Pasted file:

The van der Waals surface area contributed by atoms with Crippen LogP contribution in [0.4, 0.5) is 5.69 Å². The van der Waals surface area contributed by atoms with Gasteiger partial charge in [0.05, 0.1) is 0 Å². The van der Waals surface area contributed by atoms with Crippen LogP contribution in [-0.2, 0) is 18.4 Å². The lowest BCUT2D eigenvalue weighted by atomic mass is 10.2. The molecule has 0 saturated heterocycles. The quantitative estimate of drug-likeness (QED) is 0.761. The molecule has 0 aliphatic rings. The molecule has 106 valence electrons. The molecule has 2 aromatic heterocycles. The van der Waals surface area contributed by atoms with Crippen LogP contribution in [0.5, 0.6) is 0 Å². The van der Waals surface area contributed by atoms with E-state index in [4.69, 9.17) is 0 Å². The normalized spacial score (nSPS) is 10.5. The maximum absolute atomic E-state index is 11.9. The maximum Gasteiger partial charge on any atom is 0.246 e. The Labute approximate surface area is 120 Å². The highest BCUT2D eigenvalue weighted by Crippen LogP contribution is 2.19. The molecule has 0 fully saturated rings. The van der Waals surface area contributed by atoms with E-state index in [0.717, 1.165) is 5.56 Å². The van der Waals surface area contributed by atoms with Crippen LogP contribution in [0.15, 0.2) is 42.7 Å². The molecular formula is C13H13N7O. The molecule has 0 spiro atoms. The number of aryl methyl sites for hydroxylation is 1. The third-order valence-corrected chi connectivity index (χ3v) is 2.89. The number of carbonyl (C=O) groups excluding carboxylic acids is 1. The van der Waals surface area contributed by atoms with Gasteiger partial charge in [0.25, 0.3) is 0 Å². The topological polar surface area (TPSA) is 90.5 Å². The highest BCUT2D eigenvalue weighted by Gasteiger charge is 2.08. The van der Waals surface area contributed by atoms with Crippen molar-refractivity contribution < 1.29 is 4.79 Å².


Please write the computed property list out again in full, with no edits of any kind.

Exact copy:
The van der Waals surface area contributed by atoms with Crippen LogP contribution in [0.4, 0.5) is 5.69 Å². The van der Waals surface area contributed by atoms with Gasteiger partial charge in [0.05, 0.1) is 0 Å². The van der Waals surface area contributed by atoms with Crippen LogP contribution in [-0.2, 0) is 18.4 Å². The lowest BCUT2D eigenvalue weighted by atomic mass is 10.2. The molecule has 0 saturated heterocycles. The quantitative estimate of drug-likeness (QED) is 0.761. The molecule has 0 aliphatic rings. The molecule has 106 valence electrons. The molecule has 2 aromatic heterocycles. The van der Waals surface area contributed by atoms with Crippen LogP contribution in [0.5, 0.6) is 0 Å². The van der Waals surface area contributed by atoms with E-state index in [4.69, 9.17) is 0 Å². The normalized spacial score (nSPS) is 10.5. The maximum absolute atomic E-state index is 11.9. The maximum Gasteiger partial charge on any atom is 0.246 e. The Labute approximate surface area is 120 Å². The highest BCUT2D eigenvalue weighted by Crippen LogP contribution is 2.19. The molecule has 0 fully saturated rings. The van der Waals surface area contributed by atoms with E-state index in [0.717, 1.165) is 5.56 Å². The van der Waals surface area contributed by atoms with Crippen LogP contribution in [0.15, 0.2) is 42.7 Å². The molecular formula is C13H13N7O. The molecule has 0 spiro atoms. The number of aryl methyl sites for hydroxylation is 1. The third-order valence-corrected chi connectivity index (χ3v) is 2.89. The number of carbonyl (C=O) groups excluding carboxylic acids is 1. The van der Waals surface area contributed by atoms with Gasteiger partial charge in [0.25, 0.3) is 0 Å². The topological polar surface area (TPSA) is 90.5 Å². The highest BCUT2D eigenvalue weighted by Gasteiger charge is 2.08. The van der Waals surface area contributed by atoms with Crippen molar-refractivity contribution < 1.29 is 4.79 Å².